Andreas Schleicher, Education Policy Advisor of the Secretary General, Organisation for Economic Cooperation and Development (OECD)
Why learning outcomes matter and what it takes to deliver world class standards
-no longer about improvement by international standards … but the best performing systems
-pace of change as reflected by countries now passing us in terms of college graduates (remained stagnant while other countries have progressed)
-so far, increase in knowledge workers has not resulted in change to type of work
know what you are looking for …
-years of schooling no longer impacts country’s growth
-but what are we measuring by “years of schooling”?
-it’s not just quantity o education but what people learn to do
-steep decline in demand for routine cognitive skills … and those are the skills easiest to reach and assess
PISA tries to assess students with novel tasks – those they haven’t seen before
-sharp increase in demand for nonroutine interactive skills
PISA shows us way behind rest of world (measure 15 year olds in science extrapolate and apply)
-not just about poor kids; suburban schools do better, but not much
-many countries do well on both equity and performance (example, Finland) – all schools perform equally well despite huge income disparity – NOT the US
-student performance on PISA strong indicator of future success; what you do in school really matters and it’s hard to undo poor education
Poland raised 25 PISA points in 6 years … what impact would that have? major economic impact (trillions of dollars); getting to Finlands level: $260 trillion
improving outcomes …
-does spending $ on education result in better education? it’s important … but more important Is systems ability o get resources where they need to go
how to spend $?
-pay teachers well (Korea)
-keep class sizes small
other than $?
-high ambitious and universal standards
-rigor, focus and coherence
-clear standards but lots of local discretion at school level
-accountability and intervention in inverse proportion to success; schools with clear standards and local autonomy do better
-public schools often do better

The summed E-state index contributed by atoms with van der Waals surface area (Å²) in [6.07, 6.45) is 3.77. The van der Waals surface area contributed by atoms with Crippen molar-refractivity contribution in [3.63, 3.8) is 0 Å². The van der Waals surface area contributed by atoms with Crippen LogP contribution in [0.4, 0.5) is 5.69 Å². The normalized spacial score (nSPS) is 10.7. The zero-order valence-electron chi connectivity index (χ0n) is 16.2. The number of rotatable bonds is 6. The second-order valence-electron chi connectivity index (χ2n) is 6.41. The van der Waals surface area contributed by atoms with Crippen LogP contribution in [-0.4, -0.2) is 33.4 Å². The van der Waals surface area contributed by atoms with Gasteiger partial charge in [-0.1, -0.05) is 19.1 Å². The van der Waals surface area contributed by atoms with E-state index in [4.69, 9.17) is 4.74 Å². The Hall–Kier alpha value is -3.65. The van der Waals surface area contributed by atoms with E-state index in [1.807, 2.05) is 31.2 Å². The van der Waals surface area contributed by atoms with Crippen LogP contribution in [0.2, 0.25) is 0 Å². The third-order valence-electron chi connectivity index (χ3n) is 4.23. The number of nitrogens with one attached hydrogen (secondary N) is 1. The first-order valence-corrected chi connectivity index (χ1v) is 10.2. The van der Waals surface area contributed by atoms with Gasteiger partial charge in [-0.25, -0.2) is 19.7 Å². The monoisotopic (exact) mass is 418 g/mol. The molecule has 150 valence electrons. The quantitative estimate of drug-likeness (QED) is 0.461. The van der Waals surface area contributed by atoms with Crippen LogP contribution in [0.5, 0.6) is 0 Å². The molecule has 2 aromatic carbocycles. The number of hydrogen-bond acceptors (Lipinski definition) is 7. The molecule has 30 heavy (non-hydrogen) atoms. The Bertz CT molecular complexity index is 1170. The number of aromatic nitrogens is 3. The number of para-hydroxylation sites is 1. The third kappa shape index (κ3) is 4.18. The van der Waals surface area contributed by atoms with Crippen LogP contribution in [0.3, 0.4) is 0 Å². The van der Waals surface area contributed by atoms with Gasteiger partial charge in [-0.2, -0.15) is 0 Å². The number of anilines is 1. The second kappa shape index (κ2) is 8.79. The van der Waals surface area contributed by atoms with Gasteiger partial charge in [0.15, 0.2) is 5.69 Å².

-from prescribed forms of teaching to more personalized learning
-good performance is possible in short amount of time
is US poor performance due to so much local control?
-control at school level important, but must have clear standards – need a strong national framework
is new data (after 2006) showing same trend?
-Singapore and other countries will be included
-don’t know trend yet, but predict that better systems will get better
is public policy a factor?
-yes – coherent policies are a facet of strong systems
-data is similar, but US a bit better in reading
we don’t know what kids will need to know in the future
-that’s why PISA doesn’t test content as much as applications and extrapolations
-can students translate math an science into real world?
better systems allow teachers to develop their own curriculum based on a set of student outcomes
-national common core
-focus on low performing schools to get resource they need
-make teaching a more attractive career – not about money, but a career path (that’s the hard part)
-part of the PISA measurement – very important
-need to see learning opportunities
how do high performing countries’ assessments line up with PISA?
-northern Europe, very well
-US … not much difference between TIMMS and PISA
-other countries, highly disparate: Russia, Norway
role of teacher unions?
-in many countries, unions have become true professional organizations – makes teaching more of a career path
%age of students tested ?
-most countries the same
in US, students take less science …
-highly variable across countries
Dennis DeTurck (Penn)
-change in curriculum and outcomes beyond simple memorization -“abillity beyond the inclination to serve”
Pamela Brown (CAO of Phila SD)
-data reinforces what Dr. Ackerman has been reccommending for Philadelphia
-grad rate is under 60%; only 8% of Philly grads go on to graduate from 4 year institutions
-need higher rigor in non AP / IB classes
-pockets of excellence that need to be replicated across the system for all students
-have raised the bar beyond AYP by setting performance targets measures by multiple criteria; schools at high levels are “vanguard” schools and enjoy more autonomy
-professional development linked to appraisal system
-extanding school day, week, year for many schools
Philip Hopkins (Select Greater Phila)
-companies want collaborative and nonroutine workers who know how to learn – but also with a certain level of content knowledge
-create opportunities in urban centers
-applaud common core standards; high focus on modeling -support keystone exams – important to know via a criterion referenced test how students are doing
-must keep in mind appropriate testing
-need high quality teachers; appropriate staff development
-must deal with transition costs of moving to higher standards
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